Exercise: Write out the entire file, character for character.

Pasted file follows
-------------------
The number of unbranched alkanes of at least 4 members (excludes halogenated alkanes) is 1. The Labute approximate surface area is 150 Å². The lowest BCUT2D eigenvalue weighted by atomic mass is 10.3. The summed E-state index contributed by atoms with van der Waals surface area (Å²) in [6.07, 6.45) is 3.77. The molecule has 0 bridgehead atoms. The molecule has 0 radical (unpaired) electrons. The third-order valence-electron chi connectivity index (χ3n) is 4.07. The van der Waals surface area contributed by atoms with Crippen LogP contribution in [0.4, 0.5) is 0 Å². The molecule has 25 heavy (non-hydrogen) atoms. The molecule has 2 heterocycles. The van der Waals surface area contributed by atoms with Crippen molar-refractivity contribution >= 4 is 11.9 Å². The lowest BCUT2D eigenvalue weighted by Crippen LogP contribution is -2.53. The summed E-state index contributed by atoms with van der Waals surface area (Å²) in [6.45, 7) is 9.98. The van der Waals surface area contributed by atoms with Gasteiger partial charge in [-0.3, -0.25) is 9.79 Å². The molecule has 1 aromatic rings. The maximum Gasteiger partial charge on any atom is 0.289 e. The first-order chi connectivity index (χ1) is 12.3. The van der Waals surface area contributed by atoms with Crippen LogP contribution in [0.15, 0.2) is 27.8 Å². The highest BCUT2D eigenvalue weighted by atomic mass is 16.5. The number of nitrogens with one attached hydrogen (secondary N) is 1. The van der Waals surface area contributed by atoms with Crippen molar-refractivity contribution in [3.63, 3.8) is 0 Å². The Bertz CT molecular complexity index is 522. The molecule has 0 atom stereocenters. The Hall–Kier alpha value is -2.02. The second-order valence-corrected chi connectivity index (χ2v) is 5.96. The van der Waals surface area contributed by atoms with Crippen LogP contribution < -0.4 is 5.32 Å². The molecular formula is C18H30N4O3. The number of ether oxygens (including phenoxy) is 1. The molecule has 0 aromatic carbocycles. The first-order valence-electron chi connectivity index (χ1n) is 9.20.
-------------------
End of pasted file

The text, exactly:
The number of unbranched alkanes of at least 4 members (excludes halogenated alkanes) is 1. The Labute approximate surface area is 150 Å². The lowest BCUT2D eigenvalue weighted by atomic mass is 10.3. The summed E-state index contributed by atoms with van der Waals surface area (Å²) in [6.07, 6.45) is 3.77. The molecule has 0 bridgehead atoms. The molecule has 0 radical (unpaired) electrons. The third-order valence-electron chi connectivity index (χ3n) is 4.07. The van der Waals surface area contributed by atoms with Crippen LogP contribution in [0.4, 0.5) is 0 Å². The molecule has 25 heavy (non-hydrogen) atoms. The molecule has 2 heterocycles. The van der Waals surface area contributed by atoms with Crippen molar-refractivity contribution >= 4 is 11.9 Å². The lowest BCUT2D eigenvalue weighted by Crippen LogP contribution is -2.53. The summed E-state index contributed by atoms with van der Waals surface area (Å²) in [6.45, 7) is 9.98. The van der Waals surface area contributed by atoms with Gasteiger partial charge in [-0.3, -0.25) is 9.79 Å². The molecule has 1 aromatic rings. The maximum Gasteiger partial charge on any atom is 0.289 e. The first-order chi connectivity index (χ1) is 12.3. The van der Waals surface area contributed by atoms with Crippen LogP contribution in [0.15, 0.2) is 27.8 Å². The highest BCUT2D eigenvalue weighted by atomic mass is 16.5. The number of nitrogens with one attached hydrogen (secondary N) is 1. The van der Waals surface area contributed by atoms with Crippen molar-refractivity contribution in [3.63, 3.8) is 0 Å². The Bertz CT molecular complexity index is 522. The molecule has 0 atom stereocenters. The Hall–Kier alpha value is -2.02. The second-order valence-corrected chi connectivity index (χ2v) is 5.96. The van der Waals surface area contributed by atoms with Crippen LogP contribution < -0.4 is 5.32 Å². The molecular formula is C18H30N4O3. The number of ether oxygens (including phenoxy) is 1. The molecule has 0 aromatic carbocycles. The first-order valence-electron chi connectivity index (χ1n) is 9.20.